Kendi brilliantly lays out chronologically complex and conflicting ideas and actions. In 1851, at a women’s rights conference in Ohio, a sole black woman, Sojourner Truth, got up to speak even though some of the white women tried to prevent her. A series of male ministers had previously outlined the superiority of men over women. Truth said “Ain’t I a woman? I can outwork, out eat, outlast any man!” Thus she struck a blow against sexism and racism.
The author skilfully locates racist and anti-racist ideas in a matrix of race, gender and class, through the Declaration of Independence (“all men are created equal”), the War of Independence, the 1960s civil rights and black power movements (noting at one point the “inverted racism” of the darker the colour of the skin the better) and on through US presidents Richard Nixon, Bush 1, Bill Clinton, Bush 2 and Barack Obama.
He sees the ultimate ending of racism as tied into gender and class equality: he points out that anti-racism ultimately only benefits the top 1 per cent and that at the height of slavery there was a majority of poor whites in the American south.
The book is divided into five parts, with a major figure from the history of the racist/anti-racist struggle as its centre: Cotton Mather, Thomas Jefferson, William Lloyd Garrison, WEB Du Bois and Angela Davis. Kendi calls them “tour guides” and they provide an excellent organisational framework for his material.
Kendi also returns to certain key terms again and again in the book: monogenesis, polygenesis, assimilationism, abolitionism; there is also a climate theory that claimed that black people exposed to a moderate climate effectively could become white!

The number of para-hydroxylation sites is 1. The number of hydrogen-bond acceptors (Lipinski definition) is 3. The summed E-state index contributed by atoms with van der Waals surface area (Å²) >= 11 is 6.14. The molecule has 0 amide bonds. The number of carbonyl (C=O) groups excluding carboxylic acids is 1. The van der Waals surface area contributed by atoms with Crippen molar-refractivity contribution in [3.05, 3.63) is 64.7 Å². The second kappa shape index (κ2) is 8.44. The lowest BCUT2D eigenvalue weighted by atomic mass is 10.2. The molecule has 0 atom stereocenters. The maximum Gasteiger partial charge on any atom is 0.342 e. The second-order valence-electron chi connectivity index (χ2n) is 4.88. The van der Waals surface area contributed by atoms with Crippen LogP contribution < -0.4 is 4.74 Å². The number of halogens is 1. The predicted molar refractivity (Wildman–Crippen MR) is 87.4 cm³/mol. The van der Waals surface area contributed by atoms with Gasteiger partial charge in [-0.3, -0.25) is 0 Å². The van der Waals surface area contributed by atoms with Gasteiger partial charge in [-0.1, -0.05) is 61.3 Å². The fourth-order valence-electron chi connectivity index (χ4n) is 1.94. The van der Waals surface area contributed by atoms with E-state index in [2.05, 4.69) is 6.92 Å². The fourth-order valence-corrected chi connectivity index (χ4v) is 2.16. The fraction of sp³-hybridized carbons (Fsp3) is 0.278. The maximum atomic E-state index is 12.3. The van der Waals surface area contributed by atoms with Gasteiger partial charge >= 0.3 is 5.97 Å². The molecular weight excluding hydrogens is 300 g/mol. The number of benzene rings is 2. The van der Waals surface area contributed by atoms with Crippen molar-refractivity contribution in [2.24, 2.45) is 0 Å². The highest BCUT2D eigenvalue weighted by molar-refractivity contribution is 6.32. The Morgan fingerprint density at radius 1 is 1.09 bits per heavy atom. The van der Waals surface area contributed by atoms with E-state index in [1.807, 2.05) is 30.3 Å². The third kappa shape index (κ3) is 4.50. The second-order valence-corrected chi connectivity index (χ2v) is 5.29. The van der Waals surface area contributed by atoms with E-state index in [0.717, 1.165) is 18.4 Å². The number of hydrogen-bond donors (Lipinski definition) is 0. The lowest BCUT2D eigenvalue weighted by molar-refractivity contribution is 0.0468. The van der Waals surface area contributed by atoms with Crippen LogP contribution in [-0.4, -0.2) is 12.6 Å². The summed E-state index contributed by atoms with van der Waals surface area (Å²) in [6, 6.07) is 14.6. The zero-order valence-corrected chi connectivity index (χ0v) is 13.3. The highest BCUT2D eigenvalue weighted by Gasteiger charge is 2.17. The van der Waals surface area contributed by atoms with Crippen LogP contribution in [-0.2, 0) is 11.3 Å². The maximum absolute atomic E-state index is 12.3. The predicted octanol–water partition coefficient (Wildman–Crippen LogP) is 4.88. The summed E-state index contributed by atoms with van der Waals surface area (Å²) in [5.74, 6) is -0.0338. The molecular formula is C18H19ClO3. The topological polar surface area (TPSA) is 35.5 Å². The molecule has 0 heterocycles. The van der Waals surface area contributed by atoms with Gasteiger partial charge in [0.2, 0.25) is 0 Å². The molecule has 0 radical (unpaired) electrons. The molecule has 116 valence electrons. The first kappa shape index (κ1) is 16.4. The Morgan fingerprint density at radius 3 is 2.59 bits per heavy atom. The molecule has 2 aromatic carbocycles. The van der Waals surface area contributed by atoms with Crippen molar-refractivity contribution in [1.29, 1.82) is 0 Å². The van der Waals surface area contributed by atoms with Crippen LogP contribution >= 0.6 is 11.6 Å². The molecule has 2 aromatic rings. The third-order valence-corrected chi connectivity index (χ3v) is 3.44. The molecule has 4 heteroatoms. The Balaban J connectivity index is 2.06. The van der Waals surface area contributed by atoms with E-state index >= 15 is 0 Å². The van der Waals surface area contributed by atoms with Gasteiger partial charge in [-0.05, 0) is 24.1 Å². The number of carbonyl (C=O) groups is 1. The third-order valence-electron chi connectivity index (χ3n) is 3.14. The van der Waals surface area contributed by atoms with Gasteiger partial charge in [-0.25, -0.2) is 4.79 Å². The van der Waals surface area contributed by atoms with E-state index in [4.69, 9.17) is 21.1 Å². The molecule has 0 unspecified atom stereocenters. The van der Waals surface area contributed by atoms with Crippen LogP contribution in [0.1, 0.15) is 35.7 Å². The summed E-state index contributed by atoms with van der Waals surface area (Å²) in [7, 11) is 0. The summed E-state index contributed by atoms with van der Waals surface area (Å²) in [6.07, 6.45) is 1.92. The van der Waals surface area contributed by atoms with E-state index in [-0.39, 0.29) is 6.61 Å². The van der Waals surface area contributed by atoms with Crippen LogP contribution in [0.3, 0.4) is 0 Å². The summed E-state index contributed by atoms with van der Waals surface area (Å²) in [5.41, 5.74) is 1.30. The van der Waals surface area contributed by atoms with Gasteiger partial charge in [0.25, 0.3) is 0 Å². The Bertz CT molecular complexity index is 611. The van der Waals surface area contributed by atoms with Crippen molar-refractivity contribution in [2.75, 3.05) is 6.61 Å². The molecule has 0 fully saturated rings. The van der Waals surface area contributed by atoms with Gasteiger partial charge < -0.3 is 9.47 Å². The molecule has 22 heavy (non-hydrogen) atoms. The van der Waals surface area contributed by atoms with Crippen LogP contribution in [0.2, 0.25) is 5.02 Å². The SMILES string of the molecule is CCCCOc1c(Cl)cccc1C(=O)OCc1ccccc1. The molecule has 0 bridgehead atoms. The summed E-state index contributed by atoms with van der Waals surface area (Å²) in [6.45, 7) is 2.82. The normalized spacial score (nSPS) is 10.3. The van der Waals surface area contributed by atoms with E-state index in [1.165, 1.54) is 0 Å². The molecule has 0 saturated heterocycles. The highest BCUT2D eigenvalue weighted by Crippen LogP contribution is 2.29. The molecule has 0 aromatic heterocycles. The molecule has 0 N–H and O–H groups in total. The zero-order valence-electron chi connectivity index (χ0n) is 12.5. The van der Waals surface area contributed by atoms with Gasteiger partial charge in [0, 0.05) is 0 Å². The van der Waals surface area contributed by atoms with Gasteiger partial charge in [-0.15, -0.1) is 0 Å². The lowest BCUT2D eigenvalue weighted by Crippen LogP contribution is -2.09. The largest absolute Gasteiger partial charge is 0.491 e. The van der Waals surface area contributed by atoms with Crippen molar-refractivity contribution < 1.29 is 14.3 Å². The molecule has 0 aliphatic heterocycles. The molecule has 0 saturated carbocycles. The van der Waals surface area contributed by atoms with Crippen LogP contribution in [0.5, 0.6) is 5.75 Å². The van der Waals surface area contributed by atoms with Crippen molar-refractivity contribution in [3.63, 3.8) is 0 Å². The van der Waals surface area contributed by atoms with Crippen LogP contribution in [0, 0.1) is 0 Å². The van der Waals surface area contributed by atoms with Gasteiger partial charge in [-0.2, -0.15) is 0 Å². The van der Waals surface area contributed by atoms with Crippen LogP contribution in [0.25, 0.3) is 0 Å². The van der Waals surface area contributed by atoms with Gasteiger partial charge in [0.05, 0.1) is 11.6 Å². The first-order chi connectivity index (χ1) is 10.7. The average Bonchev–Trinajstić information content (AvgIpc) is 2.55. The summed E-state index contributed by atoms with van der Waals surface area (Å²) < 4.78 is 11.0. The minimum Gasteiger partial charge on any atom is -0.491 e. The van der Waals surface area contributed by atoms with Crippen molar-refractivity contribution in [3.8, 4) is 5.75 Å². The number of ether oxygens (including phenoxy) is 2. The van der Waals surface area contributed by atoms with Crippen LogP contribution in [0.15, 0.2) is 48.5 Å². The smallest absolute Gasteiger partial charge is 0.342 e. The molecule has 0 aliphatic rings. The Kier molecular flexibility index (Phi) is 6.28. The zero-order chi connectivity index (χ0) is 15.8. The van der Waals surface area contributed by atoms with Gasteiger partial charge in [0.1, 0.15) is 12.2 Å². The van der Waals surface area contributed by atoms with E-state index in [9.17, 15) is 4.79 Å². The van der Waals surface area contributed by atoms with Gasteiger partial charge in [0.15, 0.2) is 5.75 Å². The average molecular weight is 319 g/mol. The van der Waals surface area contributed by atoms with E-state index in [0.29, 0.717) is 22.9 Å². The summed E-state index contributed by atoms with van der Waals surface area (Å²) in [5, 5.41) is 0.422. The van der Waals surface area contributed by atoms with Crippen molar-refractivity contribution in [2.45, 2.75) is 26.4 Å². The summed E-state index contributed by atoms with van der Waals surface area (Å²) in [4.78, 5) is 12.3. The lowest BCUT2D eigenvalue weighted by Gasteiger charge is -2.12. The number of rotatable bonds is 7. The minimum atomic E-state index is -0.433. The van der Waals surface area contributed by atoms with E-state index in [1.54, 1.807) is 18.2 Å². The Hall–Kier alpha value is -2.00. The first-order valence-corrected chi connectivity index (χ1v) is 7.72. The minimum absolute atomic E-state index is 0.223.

In both racist and anti-racist positions Kendi identifies racist tendencies. He is critical of the idea of “uplift suasion”, the idea that blacks have to be model people to disprove racist ideas: “Individual blacks are not race representatives.” Besides, Kendi maintains that racism persists despite any rational evidence – just look at the crazy Birther accusations levelled at Obama.
The hugely impressive figure of Obama could be seen as the ultimate model person. However, Kendi accuses Obama of dealing in racist attitudes: he criticises Obama’s NAACP speech in 2009, saying that Obama’s call that black people needed to “free themselves from their ‘internalised sense of limitation’” was promoting a racist view that there is something wrong with black people. There are points in the book where what seems to be an attempt to name the damage that black people have suffered at the hands of centuries of racism is unfairly named as racism by Kendi. Or perhaps that’s a racist observation on my part.
This is a powerful book, bracingly challenging and impressive in its scholarship and the brilliant organisation of its substantial material. Its message is one for all of us: “Black is beautiful and ugly, intelligent and unintelligent, law-abiding and law-breaking, industrious and lazy – and it is those imperfections that make black people human, make black people equal to all other imperfectly human groups.”
In a way it is a call to arms (“power will never self-sacrifice away from its self-interest”) but more than that, a call to human evolvement.
A portrait of civil war “contrabands”, fugitive slaves who were emancipated upon reaching the northern states. Their loction is possibly Freedman’s Village in Arlington, Virginia, in the mid-1860s